Magazine article American Banker

Tough Capital Rules Give U.S. Banks Edge over EU Rivals: Study

Magazine article American Banker

Tough Capital Rules Give U.S. Banks Edge over EU Rivals: Study

Article excerpt

Byline: Sarah Todd

Rigorous capital standards have helped U.S. banks nearly recover from the financial crisis as many of their European counterparts continue to flail, according to a new study from the Boston Consulting Group.

North American banks are on track to post a so-called economic profit for the first time since 2007, according to the study, which weighed income against operating and refinancing costs as well as loan-loss provisions and capital charges.

Their economic bottom line was -7 basis points in 2011 and -2 basis points in 2012. The study predicts North American banks' score this year will cross into positive territory but did not provide a precise estimate.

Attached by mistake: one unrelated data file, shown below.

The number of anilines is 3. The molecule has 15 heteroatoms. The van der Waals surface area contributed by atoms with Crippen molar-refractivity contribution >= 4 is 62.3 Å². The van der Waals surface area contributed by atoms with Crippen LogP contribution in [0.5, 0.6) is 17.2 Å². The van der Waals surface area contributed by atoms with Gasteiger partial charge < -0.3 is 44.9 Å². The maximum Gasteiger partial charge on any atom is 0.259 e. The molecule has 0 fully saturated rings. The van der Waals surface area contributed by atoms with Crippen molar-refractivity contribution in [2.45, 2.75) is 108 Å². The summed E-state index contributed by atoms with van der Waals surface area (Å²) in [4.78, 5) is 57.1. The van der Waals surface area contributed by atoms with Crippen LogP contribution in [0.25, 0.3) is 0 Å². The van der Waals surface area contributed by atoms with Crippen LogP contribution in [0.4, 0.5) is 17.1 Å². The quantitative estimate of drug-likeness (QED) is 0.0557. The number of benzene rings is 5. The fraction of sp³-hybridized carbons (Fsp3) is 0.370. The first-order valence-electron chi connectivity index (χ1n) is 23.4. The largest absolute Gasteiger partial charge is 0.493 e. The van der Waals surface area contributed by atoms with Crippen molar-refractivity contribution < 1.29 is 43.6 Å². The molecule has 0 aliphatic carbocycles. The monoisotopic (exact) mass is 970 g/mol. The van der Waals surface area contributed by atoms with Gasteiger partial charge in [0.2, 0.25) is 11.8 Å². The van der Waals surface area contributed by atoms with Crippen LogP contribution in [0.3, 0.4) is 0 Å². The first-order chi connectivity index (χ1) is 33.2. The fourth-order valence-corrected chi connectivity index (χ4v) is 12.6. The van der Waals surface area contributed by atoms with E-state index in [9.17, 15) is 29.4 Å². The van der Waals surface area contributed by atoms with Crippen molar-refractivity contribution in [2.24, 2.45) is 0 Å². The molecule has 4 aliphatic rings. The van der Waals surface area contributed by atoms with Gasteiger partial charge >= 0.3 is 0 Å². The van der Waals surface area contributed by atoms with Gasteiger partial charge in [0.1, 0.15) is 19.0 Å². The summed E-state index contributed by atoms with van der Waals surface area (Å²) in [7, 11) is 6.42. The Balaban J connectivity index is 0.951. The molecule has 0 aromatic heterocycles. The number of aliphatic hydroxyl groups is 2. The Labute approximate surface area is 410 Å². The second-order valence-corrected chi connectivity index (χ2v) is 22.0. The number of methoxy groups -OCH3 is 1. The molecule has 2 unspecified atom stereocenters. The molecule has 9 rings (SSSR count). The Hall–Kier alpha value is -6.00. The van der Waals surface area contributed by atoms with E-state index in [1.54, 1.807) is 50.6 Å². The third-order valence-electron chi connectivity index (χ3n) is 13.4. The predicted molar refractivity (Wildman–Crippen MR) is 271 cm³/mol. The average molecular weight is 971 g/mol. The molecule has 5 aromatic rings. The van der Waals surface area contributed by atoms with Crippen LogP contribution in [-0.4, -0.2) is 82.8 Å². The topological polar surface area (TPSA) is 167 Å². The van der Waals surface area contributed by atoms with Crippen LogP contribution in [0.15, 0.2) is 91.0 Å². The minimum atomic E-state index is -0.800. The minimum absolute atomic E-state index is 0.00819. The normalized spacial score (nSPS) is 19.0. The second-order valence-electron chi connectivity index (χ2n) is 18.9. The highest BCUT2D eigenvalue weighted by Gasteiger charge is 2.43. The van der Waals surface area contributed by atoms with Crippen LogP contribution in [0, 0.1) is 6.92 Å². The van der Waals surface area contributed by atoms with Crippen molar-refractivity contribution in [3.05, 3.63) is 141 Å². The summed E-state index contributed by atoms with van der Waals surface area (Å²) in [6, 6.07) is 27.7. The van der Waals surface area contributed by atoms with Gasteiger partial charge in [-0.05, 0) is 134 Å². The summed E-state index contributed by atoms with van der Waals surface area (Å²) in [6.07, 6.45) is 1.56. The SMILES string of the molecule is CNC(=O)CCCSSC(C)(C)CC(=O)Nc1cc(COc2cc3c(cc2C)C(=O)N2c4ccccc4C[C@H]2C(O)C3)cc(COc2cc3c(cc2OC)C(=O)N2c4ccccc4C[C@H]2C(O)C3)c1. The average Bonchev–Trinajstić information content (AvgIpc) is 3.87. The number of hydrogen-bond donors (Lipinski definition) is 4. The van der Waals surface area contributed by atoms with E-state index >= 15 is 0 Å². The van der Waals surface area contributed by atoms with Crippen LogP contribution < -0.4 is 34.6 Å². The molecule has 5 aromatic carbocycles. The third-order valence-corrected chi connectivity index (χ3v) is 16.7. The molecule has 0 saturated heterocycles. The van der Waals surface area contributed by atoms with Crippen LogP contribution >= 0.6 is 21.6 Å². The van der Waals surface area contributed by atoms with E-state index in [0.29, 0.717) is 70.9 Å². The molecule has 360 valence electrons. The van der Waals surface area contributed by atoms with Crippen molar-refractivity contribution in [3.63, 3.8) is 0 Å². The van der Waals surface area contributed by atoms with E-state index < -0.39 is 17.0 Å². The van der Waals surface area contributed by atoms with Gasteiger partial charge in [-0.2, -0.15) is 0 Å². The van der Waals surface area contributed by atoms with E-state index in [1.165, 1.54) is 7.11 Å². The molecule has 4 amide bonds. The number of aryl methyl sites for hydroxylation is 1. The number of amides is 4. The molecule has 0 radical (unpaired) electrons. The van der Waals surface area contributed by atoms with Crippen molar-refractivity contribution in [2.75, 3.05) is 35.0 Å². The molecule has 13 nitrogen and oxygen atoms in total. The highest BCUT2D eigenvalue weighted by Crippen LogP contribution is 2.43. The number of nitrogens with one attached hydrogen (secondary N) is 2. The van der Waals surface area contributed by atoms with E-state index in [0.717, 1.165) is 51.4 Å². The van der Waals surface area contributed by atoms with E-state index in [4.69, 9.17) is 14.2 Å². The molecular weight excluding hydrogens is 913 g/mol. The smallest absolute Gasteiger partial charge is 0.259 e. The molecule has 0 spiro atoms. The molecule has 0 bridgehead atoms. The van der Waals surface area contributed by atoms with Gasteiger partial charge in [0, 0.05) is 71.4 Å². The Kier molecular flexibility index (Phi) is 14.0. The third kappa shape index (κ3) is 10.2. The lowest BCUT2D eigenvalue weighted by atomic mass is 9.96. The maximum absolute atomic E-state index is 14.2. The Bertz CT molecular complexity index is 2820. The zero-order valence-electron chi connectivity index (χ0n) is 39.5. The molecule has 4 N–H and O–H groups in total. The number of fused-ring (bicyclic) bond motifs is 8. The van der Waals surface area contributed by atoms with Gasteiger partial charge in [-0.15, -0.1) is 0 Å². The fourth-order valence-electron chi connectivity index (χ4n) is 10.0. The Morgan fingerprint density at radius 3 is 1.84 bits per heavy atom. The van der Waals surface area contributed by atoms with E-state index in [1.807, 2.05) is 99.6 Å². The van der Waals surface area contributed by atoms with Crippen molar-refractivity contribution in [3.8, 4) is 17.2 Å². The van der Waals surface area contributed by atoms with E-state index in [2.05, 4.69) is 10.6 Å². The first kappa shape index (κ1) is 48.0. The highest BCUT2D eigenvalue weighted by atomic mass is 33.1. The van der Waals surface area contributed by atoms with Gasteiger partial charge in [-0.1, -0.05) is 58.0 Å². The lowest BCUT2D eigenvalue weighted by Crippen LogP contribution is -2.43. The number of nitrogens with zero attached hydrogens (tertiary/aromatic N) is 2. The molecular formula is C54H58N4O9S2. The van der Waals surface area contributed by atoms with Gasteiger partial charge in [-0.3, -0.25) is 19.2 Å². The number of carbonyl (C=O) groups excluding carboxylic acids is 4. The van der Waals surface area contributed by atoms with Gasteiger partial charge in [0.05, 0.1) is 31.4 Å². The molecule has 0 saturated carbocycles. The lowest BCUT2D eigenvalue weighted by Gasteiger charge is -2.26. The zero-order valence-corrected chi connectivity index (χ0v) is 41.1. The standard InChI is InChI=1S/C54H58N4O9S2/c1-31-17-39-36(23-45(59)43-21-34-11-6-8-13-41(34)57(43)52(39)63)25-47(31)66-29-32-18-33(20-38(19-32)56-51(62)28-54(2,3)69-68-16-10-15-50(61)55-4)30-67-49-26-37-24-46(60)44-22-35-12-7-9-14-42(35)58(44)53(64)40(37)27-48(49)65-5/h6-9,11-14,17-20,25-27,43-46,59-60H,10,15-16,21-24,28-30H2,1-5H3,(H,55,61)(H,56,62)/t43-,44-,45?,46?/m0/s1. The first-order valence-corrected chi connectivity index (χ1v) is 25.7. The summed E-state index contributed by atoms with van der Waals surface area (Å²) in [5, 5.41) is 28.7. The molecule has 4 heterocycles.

In the U.S., regulators' "rigorous and pessimistic assessment of capital adequacy" in the aftermath of the financial crisis ultimately proved to be a major boon to the industry's stateside recovery, according to Boston Consulting's Duncan Martin, who coauthored the study.

"Banks were forced to raise capital ... and that broadly restored market confidence," Martin said in an interview.

By contrast, European banks in 2012 posted their worst year since the financial meltdown. Economic profit dropped to -43 basis points, down from -27 in 2011.

The outlook was even more dismal for Southern European banks. Greece, Italy, Spain and Portugal recorded an economic profit of -132 basis points last year, compared with -55 in 2011. Loan-loss provisions were the major source of Southern European banks' struggles, according to the study. …

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